One of the least known causes of exposure to asbestos can be found in your box of treasures. You can use asbestos jewelry without realizing it if you want to wear gemstones every day.
Gemstones are parts of mineral and polished quartz. Known as gems, jewels, or semiprecious stones, these are common online and available on the market as jewelry or as minerals, which are often accessible for children in retail stores or open-air markets.
During the 20th century, asbestos was used in numerous businesses. Malignant minerals are all around. It was also used to make jewelry that put many at risk for mesothelioma in the jewelry industry.
While these gemstones will probably not lead to hazardous exposure for the consumers, they can lead to minimal exposure if they crack. Children who play with gems containing asbestos are vulnerable to hypothermia if they break them.
A report dated 1992, which documents a first known case of mesothelioma related to the industry of jewelry, is published in the American Journal of industrial medicine. Asbestos is a fire-resistant mineral that has attracted many industries.
I have found a report on the prominence of asbestos in clay art, baking, and the military in Mesothelioma Guide. Besides the well-known use of asbestos in construction and insulation, these businesses are also used.
How Asbestos Jewelry affect Jewelers?
Jewelers face the most considerable risk of asbestos contamination by gemstones. Cases of malignant and non – cancerous asbestos-related diseases in jewellery have been found in scientific studies. The danger is low, but still a risk because asbestos-containing gemstones can be sold, purchased, and used in the US legally.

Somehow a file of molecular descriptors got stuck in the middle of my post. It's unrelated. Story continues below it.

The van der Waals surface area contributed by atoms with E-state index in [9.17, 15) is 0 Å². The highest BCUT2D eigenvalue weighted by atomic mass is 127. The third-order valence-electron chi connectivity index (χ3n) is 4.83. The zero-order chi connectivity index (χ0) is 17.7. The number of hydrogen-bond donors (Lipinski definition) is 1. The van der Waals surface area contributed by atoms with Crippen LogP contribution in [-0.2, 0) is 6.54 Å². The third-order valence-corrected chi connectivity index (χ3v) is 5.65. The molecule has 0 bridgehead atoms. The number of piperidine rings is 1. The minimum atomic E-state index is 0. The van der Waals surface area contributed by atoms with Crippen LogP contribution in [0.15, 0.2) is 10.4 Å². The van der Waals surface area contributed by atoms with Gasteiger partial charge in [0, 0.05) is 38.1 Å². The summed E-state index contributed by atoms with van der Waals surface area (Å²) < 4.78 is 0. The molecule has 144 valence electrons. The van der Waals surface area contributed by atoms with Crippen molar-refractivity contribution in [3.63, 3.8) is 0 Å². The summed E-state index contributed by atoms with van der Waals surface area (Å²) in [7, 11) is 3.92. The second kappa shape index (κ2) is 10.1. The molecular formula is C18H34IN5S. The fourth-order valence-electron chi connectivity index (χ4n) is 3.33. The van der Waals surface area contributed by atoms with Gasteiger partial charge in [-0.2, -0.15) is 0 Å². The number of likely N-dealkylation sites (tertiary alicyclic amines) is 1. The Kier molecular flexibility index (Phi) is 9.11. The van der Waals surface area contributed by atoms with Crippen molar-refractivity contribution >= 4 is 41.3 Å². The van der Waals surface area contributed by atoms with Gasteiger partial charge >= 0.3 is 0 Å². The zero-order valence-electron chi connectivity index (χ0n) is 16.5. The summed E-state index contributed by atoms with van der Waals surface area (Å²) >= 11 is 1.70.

The critical methods of asbestos jewelry exposure to jewelers include:
- Asbestos-containing gemstones are sanded, cut, and shaped by jewelers.
- The making of soldering moulds with asbestos that forms the pieces of jewelry to be soldered has asbestos.
- Cut asbestos sheets to cast molds, baked in ovens to make jewelry pieces.
According to the Ganoskin website, a jewelry-making tool, Jewels often mix asbestos with water to produce “a special clay.” During the soldering process, jewelers used this clay-looking asbestos blend to tie metal pieces together.
“While at least one case of mesothelioma in the asbestos jewelry industry was attributed at least to contamination of the ‘stable’ asbestos form.” “Whereas asbestos is less harmful than others, the website states.”
Asbestos are found in certain gemstones used for the production of jewelry, including:
- Cat’s eye
- Hawk’s eye
- Grossular garnet
- Tiger’s eye
- Arizona tiger’s eye
- California tiger’s eye
How else can jewelers prevent exposure to asbestos?
To minimize the exposure to asbestos, jewelers will do the following:
- Play carefully protective eye-wear to prevent eye irritation caused by asbestos jewelry particles.
- Use a breathing mask or mask N-100, P-100, R-100, or a high-efficiency particle air filter.
- Work in a well-ventilated area that can be used in the workshop of a jeweler’s ventilation system.
- Avoid working with known asbestos gemstones.
Dual-bag ascetic waste, contained in a sealed plastic container in 6-milliliter bags by statute, must be appropriately labelled and paid for disposal at a government-designated site for jewelers who deal with asbestos-containing gemstones. Those who do not respect these regulations are subject to steep penalties.
For centuries Gemstones have been fascinating to people. They don’t just want to collect it and wear it as jewelry, but people find it contains spiritual qualities. This gemstone, for example, is said to balance people’s life, called green zebra jasper, which contains chrysotile asbestos.
The risk of exposure to asbestos among people wearing asbestos jewelry is low, but the risk of long-term health effects for jewelers and laborers increases.
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